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Mughal-e-Azam Music Review

Mughal-e-Azam Music Review
Prithviraj Kumar, Dilip Kumar, Madhubala, Durga Khote, Ajit
K. Asif
Haunting music returns
Monday, November 15, 2004 • Hindi Comments

Words fail as we listen to this revived version of a timeless soundtrack created 44 years ago.

It is said that Naushad was the only composer whose name appeared above the film's title on hoardings. Listening to the grand opulence of the sound he creates in "Mughal-e-Azam", one would agree that Naushad's awesome reputation is entirely deserved.

Shakeel Badayuni's lyrical pearls cascade in a flow that makes one gasp in appreciation.

The entire soundtrack has now been re-recorded by Uttam Singh, Gurmeet Singh and Naushad's son Raju. Having heard the original, one is overwhelmed by the startling sound quality achieved in this digital stereophonic avatar.

Wisely, the new version places all eight solos by Lata Mangeshkar and her qawwali with Shamshad Begum, "Teri mehfil mein kismet azma kar", together.

Lata is the soul of "Mughal-e-Azam's" music.

What would Madhubala be without Lata's voice singing the effervescent "Pyar kiya to darna kya", "Mohe panghat pe", "Ae ishq sab duniyawale" and the heart wrenching dirges, "Mohabbat ki jhooti kahani pe roye", "Humen kaash tumse mohabbat na hoti", "Bekas pe karam kijiye" and "Khuda nigahenban"?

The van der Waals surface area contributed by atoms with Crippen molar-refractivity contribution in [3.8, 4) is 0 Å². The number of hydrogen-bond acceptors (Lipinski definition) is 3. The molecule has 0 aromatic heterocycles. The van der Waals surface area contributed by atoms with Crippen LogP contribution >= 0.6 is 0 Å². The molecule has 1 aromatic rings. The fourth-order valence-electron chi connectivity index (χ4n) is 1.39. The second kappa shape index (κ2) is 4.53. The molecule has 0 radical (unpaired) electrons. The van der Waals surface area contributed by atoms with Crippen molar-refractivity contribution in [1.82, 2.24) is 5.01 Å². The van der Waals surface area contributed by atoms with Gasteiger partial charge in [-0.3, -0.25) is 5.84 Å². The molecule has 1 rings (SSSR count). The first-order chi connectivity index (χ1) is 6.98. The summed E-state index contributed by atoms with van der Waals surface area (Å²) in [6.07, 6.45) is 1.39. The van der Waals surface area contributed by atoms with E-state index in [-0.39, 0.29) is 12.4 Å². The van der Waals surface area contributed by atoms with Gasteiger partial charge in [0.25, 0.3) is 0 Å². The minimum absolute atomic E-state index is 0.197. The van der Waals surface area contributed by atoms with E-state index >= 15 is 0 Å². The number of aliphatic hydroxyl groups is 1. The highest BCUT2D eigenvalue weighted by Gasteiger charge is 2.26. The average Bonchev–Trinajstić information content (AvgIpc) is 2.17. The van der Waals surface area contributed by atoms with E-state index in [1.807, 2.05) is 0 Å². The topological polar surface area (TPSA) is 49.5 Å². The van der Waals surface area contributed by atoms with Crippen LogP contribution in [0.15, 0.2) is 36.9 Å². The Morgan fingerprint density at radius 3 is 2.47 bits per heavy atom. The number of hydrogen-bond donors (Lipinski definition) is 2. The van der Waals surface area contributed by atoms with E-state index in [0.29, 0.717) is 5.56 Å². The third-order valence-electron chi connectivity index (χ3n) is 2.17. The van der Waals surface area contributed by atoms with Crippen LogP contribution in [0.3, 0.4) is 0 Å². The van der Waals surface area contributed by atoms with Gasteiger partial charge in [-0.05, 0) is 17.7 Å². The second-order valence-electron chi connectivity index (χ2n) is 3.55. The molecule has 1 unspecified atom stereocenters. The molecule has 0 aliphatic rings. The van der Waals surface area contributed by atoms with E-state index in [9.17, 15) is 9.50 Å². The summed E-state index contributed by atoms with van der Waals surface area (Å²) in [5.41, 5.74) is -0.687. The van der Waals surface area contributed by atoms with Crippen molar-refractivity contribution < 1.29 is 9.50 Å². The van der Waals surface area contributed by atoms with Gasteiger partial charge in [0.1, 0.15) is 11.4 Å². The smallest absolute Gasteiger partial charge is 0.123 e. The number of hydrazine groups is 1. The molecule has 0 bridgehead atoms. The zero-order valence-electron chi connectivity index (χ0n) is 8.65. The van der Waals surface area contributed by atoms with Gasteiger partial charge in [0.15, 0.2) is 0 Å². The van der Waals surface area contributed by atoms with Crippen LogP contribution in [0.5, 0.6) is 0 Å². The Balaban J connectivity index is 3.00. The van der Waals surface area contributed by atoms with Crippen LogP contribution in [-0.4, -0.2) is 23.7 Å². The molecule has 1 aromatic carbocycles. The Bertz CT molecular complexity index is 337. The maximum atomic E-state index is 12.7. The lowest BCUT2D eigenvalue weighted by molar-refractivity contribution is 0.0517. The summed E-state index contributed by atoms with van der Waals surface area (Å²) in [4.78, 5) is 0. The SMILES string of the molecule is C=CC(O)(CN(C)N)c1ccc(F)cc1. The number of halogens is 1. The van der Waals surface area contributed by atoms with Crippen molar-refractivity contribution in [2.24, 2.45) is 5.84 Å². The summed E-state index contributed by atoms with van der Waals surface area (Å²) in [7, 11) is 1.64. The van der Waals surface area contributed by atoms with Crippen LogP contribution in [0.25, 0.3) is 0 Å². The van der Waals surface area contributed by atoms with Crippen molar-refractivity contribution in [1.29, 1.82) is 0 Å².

Each track has been re-recorded with meticulous care to preserve the pristine and sublime quality of Lata's voice.

Mention must be made of legendary vocalist Bade Ghulam Ali Khan, who broke his classical diktat by singing "Prem jogan ban" and "Shubh din aayo".

The way incidental sounds coalesce into the larger epic design of the compositions in a format that exudes the scent of nostalgia is indeed a marvel of technical and artistic creation.

The use of chorus in "Pyar kiya to darna" and "Teri mehfil mein kismet" is so broadened that it actually enhances the beauty of the original composition.

Then there's Mohammad Rafi, who sings his only solo with "Ae mohabbat zindabad", lauding the spirit of immortal love that this album celebrates.

But the soundtrack clearly belongs to Indian nightingale Lata.

From the frolicsome "Mohe panghat" to the heartbreaking "Bekas pe karam kijiye", she imparts to the sound a beauty that transcends all description.

This re-mastered soundtrack is a marvel of technical and artistic creation. It transforms an exhilarating soundtrack into a magical and momentous experience.

Go for the past. Now.